Shooting stars will be flying early in the morning, but it promises to be a show worth watching.
Earth passes through a stream of debris from Halley's Comet beginning Oct. 15, which gives us the benefit of the annual Orionids meteor shower, though you probably won't see much until a bit later.
The shower should be at its peak the night of Saturday, Oct. 20, until just before dawn on Oct. 21. This year, the moon will be setting at about midnight, which will keep the sky darkened enough that -- barring cloud cover -- you should be able to see up to 15 meteors per hour.
What makes this shower so cool? First, c'mon — it's a show of shooting stars.
Also, though, there's no question about where to look for this one. Meteor showers get their names from the constellations in the sky where they can be spotted. And what's easier to spot than Orion the Hunter?
The stars tend to shoot from Orion's club, pierce Taurus the Bull, the Gemini twins, Leo the Lion and then, Canis Major, home of Sirius, the brightest star we can see -- well, aside from the sun.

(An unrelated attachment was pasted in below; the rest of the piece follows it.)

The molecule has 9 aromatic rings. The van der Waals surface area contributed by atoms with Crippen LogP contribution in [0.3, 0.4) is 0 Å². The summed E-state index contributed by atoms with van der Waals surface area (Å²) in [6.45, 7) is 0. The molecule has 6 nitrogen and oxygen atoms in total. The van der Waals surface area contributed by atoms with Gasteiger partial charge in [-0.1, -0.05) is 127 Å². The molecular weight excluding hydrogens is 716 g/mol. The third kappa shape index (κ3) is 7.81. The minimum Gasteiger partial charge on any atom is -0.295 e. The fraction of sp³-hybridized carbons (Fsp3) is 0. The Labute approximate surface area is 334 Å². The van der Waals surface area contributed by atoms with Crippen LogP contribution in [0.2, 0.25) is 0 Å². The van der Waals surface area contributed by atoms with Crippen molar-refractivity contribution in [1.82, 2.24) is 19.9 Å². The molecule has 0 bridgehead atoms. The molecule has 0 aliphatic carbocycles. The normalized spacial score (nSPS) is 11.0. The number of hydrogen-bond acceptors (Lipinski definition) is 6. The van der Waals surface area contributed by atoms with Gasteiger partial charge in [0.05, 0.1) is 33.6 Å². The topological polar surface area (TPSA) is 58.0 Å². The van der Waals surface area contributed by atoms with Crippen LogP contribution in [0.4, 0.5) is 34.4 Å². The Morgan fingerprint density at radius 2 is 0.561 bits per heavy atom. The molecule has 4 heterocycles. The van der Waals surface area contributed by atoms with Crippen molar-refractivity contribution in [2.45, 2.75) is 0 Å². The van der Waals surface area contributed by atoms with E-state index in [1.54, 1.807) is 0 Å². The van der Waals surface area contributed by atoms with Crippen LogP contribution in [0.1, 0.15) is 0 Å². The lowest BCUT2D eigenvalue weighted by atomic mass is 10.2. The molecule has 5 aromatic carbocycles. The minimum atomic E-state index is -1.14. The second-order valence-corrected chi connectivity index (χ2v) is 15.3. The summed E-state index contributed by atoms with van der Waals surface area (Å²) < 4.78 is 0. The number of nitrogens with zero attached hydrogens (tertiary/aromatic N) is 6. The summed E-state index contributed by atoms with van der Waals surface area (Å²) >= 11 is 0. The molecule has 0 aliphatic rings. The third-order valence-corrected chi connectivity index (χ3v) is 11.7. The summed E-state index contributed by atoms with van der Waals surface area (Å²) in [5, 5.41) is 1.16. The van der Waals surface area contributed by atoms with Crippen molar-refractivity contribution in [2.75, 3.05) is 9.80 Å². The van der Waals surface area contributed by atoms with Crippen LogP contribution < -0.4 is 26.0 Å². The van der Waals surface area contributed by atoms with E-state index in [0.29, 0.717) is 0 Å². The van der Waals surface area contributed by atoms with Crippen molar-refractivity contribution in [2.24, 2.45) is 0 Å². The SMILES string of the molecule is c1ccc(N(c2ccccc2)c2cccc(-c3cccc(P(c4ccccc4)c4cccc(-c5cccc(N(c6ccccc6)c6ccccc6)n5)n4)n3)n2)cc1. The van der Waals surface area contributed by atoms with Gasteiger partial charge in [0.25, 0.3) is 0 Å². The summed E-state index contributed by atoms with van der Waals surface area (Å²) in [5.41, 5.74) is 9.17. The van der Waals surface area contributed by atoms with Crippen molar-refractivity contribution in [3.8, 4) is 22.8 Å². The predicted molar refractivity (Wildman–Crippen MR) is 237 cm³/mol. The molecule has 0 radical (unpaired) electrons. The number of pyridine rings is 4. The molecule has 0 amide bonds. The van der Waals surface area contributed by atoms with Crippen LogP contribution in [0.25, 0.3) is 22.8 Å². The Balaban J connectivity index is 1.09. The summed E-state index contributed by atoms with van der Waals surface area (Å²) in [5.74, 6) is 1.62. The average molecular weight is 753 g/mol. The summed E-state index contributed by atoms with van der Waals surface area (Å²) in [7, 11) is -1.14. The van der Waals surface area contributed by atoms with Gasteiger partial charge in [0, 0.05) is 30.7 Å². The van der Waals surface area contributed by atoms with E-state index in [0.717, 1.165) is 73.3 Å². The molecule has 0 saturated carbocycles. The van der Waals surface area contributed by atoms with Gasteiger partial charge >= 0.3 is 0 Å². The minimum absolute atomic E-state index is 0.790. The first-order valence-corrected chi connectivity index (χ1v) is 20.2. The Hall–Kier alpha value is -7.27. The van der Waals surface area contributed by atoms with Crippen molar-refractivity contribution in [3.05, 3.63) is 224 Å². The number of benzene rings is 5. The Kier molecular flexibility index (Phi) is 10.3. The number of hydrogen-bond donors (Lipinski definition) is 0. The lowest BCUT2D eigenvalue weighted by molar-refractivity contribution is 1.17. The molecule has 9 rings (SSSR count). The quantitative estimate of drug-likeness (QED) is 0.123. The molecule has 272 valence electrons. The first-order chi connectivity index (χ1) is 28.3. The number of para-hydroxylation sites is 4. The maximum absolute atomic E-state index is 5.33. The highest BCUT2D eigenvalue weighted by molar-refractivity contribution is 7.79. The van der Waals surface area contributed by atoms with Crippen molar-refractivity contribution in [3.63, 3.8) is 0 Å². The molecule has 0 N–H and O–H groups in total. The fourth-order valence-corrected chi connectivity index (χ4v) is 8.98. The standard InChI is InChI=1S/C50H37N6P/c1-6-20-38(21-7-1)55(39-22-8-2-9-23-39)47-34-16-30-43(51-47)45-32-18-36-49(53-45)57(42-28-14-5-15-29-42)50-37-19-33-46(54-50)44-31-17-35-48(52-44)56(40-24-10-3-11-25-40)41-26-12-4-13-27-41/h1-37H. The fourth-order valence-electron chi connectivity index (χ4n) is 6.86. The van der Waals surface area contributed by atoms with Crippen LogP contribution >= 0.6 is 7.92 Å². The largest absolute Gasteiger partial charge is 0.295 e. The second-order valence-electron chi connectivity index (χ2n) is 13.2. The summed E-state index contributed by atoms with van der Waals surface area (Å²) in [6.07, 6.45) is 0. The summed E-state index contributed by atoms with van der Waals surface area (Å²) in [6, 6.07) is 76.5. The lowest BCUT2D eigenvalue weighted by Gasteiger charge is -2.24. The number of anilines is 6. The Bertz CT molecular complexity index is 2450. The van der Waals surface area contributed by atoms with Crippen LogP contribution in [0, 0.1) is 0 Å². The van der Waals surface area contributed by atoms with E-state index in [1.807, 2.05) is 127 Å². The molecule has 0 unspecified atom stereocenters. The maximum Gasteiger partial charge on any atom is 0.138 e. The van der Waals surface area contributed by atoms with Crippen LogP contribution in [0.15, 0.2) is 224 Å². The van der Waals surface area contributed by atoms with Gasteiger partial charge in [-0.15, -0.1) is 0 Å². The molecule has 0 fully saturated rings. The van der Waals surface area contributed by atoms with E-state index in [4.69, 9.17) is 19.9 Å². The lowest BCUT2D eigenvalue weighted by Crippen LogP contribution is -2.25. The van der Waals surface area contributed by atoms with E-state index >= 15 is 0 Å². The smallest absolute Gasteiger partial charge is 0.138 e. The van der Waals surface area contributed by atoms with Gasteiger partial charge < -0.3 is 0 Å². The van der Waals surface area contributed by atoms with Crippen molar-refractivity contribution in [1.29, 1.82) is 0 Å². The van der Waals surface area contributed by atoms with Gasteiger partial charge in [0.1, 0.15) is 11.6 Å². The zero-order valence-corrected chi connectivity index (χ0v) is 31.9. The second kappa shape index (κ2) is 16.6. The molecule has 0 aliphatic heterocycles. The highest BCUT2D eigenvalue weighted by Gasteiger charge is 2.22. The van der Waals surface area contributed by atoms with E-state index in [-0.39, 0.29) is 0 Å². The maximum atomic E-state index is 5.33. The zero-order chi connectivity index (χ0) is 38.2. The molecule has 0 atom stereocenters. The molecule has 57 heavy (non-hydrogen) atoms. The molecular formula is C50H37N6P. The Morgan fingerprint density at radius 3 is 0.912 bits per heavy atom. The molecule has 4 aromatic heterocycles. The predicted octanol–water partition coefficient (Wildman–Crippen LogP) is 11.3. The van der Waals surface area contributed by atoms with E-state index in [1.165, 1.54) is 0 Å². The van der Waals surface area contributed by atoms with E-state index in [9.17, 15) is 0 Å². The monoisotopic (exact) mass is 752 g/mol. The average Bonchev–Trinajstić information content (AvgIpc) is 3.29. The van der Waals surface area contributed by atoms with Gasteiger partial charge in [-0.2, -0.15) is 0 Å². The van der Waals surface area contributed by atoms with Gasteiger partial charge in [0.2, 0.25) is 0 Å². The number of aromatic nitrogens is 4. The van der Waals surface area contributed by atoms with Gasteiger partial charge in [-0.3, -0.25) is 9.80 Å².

Something else special about this show: With the second-fastest entry velocity of all the annual meteor showers, meteors from the Orionids produce yellow and green colors and occasionally produce an odd fireball.
Obviously, you'll have more luck catching the shooting stars if you're in a place not polluted by light.
Also, large, open spaces offer great, unobstructed views of the sky — if there are too many trees getting in the way. Possible spots include:
- Parking lot next to La De Da and Starbucks.
- Field between United Methodist Church and Westmoor Elementary
- Community Park West.
- The hills in The Glen.
Know a good spot to sky gaze in town? Share your favorites in the comments section.